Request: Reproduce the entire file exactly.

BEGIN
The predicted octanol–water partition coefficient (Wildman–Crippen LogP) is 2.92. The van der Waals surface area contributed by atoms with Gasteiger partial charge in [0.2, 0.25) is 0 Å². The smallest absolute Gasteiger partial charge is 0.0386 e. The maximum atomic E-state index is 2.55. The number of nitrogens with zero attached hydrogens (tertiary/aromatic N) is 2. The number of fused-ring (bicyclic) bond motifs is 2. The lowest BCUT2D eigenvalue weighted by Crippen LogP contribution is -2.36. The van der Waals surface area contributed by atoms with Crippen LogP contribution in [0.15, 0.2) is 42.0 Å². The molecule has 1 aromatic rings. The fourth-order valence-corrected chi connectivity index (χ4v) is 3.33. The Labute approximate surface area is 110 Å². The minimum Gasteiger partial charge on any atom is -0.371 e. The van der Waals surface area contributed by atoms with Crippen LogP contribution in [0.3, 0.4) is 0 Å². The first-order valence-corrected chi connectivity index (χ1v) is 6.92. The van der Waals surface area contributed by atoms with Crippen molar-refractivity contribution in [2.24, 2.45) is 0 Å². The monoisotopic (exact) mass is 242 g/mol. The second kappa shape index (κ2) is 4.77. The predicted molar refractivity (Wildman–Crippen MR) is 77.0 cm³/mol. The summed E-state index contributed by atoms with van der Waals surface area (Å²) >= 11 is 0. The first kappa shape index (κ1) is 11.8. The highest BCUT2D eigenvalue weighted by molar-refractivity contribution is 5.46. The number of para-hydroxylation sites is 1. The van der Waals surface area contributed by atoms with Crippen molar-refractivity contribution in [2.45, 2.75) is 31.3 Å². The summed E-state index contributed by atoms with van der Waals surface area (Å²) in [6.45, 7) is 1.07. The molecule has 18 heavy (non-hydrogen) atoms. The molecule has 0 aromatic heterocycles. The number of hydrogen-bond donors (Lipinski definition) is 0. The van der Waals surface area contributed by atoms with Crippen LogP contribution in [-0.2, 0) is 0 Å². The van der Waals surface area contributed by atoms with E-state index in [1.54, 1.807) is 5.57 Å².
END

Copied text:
The predicted octanol–water partition coefficient (Wildman–Crippen LogP) is 2.92. The van der Waals surface area contributed by atoms with Gasteiger partial charge in [0.2, 0.25) is 0 Å². The smallest absolute Gasteiger partial charge is 0.0386 e. The maximum atomic E-state index is 2.55. The number of nitrogens with zero attached hydrogens (tertiary/aromatic N) is 2. The number of fused-ring (bicyclic) bond motifs is 2. The lowest BCUT2D eigenvalue weighted by Crippen LogP contribution is -2.36. The van der Waals surface area contributed by atoms with Crippen LogP contribution in [0.15, 0.2) is 42.0 Å². The molecule has 1 aromatic rings. The fourth-order valence-corrected chi connectivity index (χ4v) is 3.33. The Labute approximate surface area is 110 Å². The minimum Gasteiger partial charge on any atom is -0.371 e. The van der Waals surface area contributed by atoms with Crippen LogP contribution in [0.3, 0.4) is 0 Å². The first-order valence-corrected chi connectivity index (χ1v) is 6.92. The van der Waals surface area contributed by atoms with Crippen molar-refractivity contribution in [2.24, 2.45) is 0 Å². The monoisotopic (exact) mass is 242 g/mol. The second kappa shape index (κ2) is 4.77. The predicted molar refractivity (Wildman–Crippen MR) is 77.0 cm³/mol. The summed E-state index contributed by atoms with van der Waals surface area (Å²) >= 11 is 0. The first kappa shape index (κ1) is 11.8. The highest BCUT2D eigenvalue weighted by molar-refractivity contribution is 5.46. The number of para-hydroxylation sites is 1. The van der Waals surface area contributed by atoms with Crippen molar-refractivity contribution in [2.45, 2.75) is 31.3 Å². The summed E-state index contributed by atoms with van der Waals surface area (Å²) in [6.45, 7) is 1.07. The molecule has 18 heavy (non-hydrogen) atoms. The molecule has 0 aromatic heterocycles. The number of hydrogen-bond donors (Lipinski definition) is 0. The van der Waals surface area contributed by atoms with Crippen LogP contribution in [-0.2, 0) is 0 Å². The van der Waals surface area contributed by atoms with E-state index in [1.54, 1.807) is 5.57 Å².